I recently moved to Nottingham with my boyfriend and although I love our little second floor flat I’ve definitely been missing my garden back home and my weekly jogs round Alexandra Park. It just goes to show what a difference even a little patch of green can make. Also having shops right on our doorstep means I’ve been getting considerably less exercise, so yesterday I was determined to find a nice green space and go for a long walk. We settled on the University of Nottingham’s University Park Campus, which has a large boating lake and grounds that are open to the public.
It was a gorgeous day yesterday, sunny and clear skies, but with a chill in the air. The nights are getting a lot colder now and it’s starting to show on the trees and the pavements, which are slippery with wet leaves. As we set out to the campus I could feel the sun and the walking starting to have a positive effect.
Once we reached the campus we walked over to the Trent Building, which formed the heart of the campus when it first opened in 1881.
After passing through the Trent Building we took a path to our right down to the boating lake. Unfortunately the boats are not out at this time of year, but I’m looking forward to warmer weather when we can take a boat out on the lake. There were a lot of other people out enjoying the day, children feeding the ducks, families strolling, and lone people sat on benches enjoying the view. We took the path around the lake clockwise until it opened out on to a wider gravelled area, with steps leading down to the lake. We sat there for a while enjoying the view of the Trent Building and the gently rippling water.
As we were sat on the steps this Coot swam over from the other side of the lake to see us, probably hoping for bread.
After sitting for a while we carried on and crossed the lake at its middle, where the two shores are connected by bridges to a central island. On the central island we came across this goose-like bird, which I think is probably an Egyptian Goose. They are resident year round in the East of England. Its strange to think that I live on such a small island and yet 60 miles from Manchester I came across a species of goose that I’ve never seen before.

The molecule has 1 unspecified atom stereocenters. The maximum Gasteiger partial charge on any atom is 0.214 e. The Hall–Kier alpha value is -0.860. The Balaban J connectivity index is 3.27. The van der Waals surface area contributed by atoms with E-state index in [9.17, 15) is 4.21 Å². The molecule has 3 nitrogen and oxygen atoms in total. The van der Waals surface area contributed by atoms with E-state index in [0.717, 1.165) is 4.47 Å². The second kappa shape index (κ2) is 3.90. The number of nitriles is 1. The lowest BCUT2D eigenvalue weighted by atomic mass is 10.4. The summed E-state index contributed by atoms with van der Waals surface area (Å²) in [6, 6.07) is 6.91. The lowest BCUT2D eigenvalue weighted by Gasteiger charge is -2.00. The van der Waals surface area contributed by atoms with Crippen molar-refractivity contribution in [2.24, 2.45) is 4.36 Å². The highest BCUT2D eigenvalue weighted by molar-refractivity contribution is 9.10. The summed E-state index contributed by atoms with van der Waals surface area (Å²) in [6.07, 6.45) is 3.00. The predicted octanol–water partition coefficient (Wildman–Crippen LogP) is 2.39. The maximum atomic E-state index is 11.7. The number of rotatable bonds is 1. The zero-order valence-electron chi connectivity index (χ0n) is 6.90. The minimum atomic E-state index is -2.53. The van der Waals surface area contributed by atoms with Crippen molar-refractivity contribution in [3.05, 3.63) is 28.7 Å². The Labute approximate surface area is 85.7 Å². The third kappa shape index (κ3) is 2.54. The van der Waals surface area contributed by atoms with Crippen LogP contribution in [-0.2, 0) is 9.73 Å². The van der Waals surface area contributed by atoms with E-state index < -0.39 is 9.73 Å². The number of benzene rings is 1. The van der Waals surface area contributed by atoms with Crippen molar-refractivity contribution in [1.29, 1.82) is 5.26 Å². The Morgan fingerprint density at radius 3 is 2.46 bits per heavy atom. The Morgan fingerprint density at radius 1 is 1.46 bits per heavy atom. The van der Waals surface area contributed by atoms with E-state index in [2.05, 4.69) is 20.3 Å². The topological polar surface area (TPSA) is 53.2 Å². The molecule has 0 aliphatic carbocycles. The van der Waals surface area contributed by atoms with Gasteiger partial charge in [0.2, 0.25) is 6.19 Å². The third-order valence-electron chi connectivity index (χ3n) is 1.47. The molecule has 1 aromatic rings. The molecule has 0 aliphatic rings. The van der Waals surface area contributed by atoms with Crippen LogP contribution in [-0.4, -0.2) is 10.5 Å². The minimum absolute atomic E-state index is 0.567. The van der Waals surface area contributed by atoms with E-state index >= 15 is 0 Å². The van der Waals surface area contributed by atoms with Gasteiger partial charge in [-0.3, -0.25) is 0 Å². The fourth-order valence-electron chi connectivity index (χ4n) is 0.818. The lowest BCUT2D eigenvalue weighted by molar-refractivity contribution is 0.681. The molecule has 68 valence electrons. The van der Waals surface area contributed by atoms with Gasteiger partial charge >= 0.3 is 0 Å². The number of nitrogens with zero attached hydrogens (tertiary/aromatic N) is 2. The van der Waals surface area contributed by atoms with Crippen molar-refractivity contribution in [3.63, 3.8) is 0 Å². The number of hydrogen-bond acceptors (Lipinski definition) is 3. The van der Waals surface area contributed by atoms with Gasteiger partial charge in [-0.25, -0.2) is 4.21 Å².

We then started heading anti-clockwise. The map promised us cliffs and caves to our right, which is not as preposterous as it sounds because Nottingham is actually build on sandstone and their are various caves and tunnels that have been dug in to the sandstone all over the city. However, we didn’t manage to find any caves or cliffs, so we carried on to the stepping stones, which cross over the westerly end of the lake and pass a small cove. It was much quieter and more secluded than the rest of the lake and looked like the sort of place people would claim fairies live.
Although we hadn’t completely circumnavigated the lake we decided to head home at that point because it was getting towards lunch time and I was starting to feel the effects of all that fresh air and exercise. As we were heading out of the campus we passed this impressive looking fungus. Any mycologists out there know what it might be?
So, it was good to get out the flat and enjoy the sunshine and a bit of space and greenery. And it was good to get moving. I certainly enjoyed my cup of tea when I got home all the more for it. It was also nice to discover a new place for the first time, but I’m sure it’ll become a place we go to often and I’m almost looking forward to that familiarity more.
For help with identifying birds I used to RSPB Bird identifier, its not great when you try to be too specific, but I usually got there in the end.